We hosted a hackathon where the participants created an API chain using IFTTT, with an infrastructure based on some AWS services. Checkout the aftermovie!
Knattra – The Hackathon
Under the name Knattra, Jayway frequently hosts events for students that are curious about working life and Jayway in general. The November 2018 edition of Knattra was held in the form of a mini-hackathon, where the participants created creative chains of APIs; like a digital Rube Goldberg Machines.
The goal of the hackathon was to create the longest and most creative chain of different APIs. This was done based on IFTTT (IF This Then That), a framework that allows you to create “applets”. Applets are simply triggered actions based on conditional statements. IFTTT has support for many services such as Gmail, Spotify, Instagram etc, but also Webhooks (an HTTP callback).
All the teams began with an identical start-applet and end-applet: their API-chain was to be initiated by pushing a flic button, and it finished when accessing an API that activated the hitting of a gong. What APIs to call between the start-applet and end-applet was up to each team to decide, as long as it was public (without apiKey or OAuth). Additionally we had an accessible Raspberry Pi with some fun functionalities (camera, proximity sensor, LED morse code displayer etc).
It is quite easy to chain lots of different applets in IFTTT that trigger each other. The tricky part is keeping track of what the chain is doing and displaying this. To do this we built an architecture in AWS (Amazon Web Services), routing each API call through our own custom Lambda function. The Lambda function made the web request, instead of IFTTT making the web request. It also activated the next applet. By doing this we could monitor a specific chain, see how long it is, as well as display that which a HTTP request to an API might return. We displayed the response in our frontend, our Electron App. In this app we also showed the current length of the chain.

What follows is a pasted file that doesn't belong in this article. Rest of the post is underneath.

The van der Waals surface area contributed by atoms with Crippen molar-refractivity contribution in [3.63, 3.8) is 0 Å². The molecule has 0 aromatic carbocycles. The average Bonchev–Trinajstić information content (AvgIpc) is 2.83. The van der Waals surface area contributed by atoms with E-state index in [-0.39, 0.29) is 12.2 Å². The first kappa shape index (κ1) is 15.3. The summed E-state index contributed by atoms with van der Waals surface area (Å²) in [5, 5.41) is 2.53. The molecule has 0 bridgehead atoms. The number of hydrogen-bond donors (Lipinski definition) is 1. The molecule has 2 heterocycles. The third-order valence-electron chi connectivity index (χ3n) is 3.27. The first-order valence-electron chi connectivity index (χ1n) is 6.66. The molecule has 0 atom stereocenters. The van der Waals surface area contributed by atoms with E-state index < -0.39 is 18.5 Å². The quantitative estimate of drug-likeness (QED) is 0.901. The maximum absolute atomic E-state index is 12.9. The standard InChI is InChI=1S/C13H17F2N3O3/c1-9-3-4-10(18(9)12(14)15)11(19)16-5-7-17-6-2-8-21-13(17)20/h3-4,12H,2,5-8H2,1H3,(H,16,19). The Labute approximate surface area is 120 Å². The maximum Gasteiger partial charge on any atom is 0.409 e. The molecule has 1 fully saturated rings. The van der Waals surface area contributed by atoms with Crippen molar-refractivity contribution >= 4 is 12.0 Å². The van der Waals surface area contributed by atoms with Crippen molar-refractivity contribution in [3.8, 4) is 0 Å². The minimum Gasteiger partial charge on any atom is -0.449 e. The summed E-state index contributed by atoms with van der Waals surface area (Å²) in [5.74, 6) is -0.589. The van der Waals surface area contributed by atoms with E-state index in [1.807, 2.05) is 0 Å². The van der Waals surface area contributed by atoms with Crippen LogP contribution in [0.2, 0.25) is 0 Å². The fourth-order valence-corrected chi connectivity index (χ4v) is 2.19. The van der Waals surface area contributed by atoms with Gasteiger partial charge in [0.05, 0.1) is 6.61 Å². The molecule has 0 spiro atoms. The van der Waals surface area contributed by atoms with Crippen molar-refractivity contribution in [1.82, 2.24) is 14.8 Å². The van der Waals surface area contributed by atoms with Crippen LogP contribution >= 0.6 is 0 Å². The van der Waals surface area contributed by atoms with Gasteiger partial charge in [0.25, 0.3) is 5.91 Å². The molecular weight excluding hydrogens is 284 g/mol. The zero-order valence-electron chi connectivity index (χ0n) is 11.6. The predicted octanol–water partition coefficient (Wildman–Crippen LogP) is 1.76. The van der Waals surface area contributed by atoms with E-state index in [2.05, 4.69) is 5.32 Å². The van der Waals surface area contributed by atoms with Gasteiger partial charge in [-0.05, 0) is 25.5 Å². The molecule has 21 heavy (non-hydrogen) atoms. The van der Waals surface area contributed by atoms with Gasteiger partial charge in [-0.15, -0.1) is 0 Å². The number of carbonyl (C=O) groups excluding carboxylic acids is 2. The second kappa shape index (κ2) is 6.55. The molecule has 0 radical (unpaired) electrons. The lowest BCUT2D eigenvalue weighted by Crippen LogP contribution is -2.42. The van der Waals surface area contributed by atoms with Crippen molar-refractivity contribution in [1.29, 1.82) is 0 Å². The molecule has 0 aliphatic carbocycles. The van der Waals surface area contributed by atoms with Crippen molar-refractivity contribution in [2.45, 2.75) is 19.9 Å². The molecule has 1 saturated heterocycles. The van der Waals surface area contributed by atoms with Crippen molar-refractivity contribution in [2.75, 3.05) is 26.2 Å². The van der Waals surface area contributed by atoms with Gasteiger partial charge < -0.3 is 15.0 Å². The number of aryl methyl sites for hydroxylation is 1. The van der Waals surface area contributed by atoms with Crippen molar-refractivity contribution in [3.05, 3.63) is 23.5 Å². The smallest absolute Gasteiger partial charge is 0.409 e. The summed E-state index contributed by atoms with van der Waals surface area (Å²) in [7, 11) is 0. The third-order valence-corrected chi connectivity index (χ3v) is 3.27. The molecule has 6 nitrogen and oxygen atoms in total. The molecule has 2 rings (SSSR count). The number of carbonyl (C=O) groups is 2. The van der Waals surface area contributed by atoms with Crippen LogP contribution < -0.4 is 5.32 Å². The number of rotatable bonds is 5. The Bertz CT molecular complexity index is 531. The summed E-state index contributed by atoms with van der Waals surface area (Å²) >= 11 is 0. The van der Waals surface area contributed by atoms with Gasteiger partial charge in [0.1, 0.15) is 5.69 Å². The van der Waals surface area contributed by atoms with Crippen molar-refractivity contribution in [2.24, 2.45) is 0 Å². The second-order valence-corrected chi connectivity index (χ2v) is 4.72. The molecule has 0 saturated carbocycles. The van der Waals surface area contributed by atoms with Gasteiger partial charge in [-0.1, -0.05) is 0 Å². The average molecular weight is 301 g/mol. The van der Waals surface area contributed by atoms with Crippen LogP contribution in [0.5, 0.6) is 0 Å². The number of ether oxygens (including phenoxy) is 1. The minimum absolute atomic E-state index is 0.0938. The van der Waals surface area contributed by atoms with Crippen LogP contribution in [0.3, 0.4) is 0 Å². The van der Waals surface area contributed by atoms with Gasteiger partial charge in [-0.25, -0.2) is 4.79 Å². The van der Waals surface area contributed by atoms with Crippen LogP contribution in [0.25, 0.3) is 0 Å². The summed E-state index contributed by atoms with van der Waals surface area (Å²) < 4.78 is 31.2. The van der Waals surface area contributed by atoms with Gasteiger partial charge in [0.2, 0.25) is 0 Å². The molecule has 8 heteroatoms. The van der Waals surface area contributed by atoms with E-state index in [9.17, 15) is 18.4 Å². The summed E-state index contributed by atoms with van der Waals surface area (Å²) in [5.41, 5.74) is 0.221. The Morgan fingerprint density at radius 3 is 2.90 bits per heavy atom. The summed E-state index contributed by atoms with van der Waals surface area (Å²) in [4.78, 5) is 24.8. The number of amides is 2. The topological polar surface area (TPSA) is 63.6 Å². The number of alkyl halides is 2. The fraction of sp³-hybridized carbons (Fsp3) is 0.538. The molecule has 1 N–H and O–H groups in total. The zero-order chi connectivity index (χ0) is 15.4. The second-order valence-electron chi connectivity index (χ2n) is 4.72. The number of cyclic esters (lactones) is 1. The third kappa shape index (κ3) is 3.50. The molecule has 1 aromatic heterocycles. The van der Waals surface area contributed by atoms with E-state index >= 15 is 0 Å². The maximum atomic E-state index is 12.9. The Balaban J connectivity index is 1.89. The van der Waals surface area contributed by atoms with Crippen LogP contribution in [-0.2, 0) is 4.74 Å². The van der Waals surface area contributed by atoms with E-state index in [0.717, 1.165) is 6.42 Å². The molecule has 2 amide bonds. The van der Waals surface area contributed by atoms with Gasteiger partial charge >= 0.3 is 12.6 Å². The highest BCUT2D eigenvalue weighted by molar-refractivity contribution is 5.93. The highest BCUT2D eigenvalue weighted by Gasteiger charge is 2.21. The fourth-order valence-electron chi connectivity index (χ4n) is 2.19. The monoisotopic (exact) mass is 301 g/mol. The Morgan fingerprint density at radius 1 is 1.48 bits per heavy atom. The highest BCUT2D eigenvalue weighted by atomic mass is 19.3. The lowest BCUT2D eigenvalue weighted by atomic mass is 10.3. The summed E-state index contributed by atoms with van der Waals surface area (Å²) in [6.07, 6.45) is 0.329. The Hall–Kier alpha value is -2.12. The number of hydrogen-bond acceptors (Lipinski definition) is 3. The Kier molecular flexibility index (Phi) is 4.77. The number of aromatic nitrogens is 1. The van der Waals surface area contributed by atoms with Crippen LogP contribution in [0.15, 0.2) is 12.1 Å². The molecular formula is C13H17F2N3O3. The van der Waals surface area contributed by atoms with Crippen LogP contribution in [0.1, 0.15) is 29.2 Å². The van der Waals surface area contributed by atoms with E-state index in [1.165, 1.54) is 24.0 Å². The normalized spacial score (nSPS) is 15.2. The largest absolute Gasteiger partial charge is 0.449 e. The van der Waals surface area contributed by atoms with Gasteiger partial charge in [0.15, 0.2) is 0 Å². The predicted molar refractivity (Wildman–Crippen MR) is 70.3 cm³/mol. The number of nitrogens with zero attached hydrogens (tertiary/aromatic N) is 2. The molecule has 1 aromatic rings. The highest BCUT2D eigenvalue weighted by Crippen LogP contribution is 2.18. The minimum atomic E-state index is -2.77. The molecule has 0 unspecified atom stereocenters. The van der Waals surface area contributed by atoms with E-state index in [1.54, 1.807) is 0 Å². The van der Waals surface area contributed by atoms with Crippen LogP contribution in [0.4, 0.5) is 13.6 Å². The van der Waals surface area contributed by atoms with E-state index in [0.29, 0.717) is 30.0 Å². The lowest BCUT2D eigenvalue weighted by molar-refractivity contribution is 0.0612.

The simplest example of creating an applet that is compatible with our monitoring architecture can be seen in the picture above. The applet is triggered (this) by a web POST request to each teams personal Webhook API address, with a specified “event name”. The applets action (that) is a new web POST request to the Knattra API.
Step by step
Below is an abstract description of the different steps involved when an applet is triggered:
- When the participants designed applets, the action of the triggered applet was a Webhook web request to our Knattra API. In this web request they specified the url of the external API they wanted to access, and specified the details of the HTTP request to this external API.
- We hosted this Knattra API using AWS API Gateway, accessing our Lambda function.
- The Lambda function accessed the external API by performing the specified HTTP request.
- Since the length of the HTTP response varied and could be long, the response was saved to a S3 bucket.
- The Lambda function published to the Knattra SNS Topic. The message published included the details of the HTTP request, a signed link to the HTTP response on S3 and the current count of the length of the chain.
- Each group subscribed to the SNS (Simple Notification Service) Knattra Topic, and received an email notification for each new message that was published (filtered by the groups email).
- The Knattra SQS (Simple Queue Service) also subscribed to the SNS topic.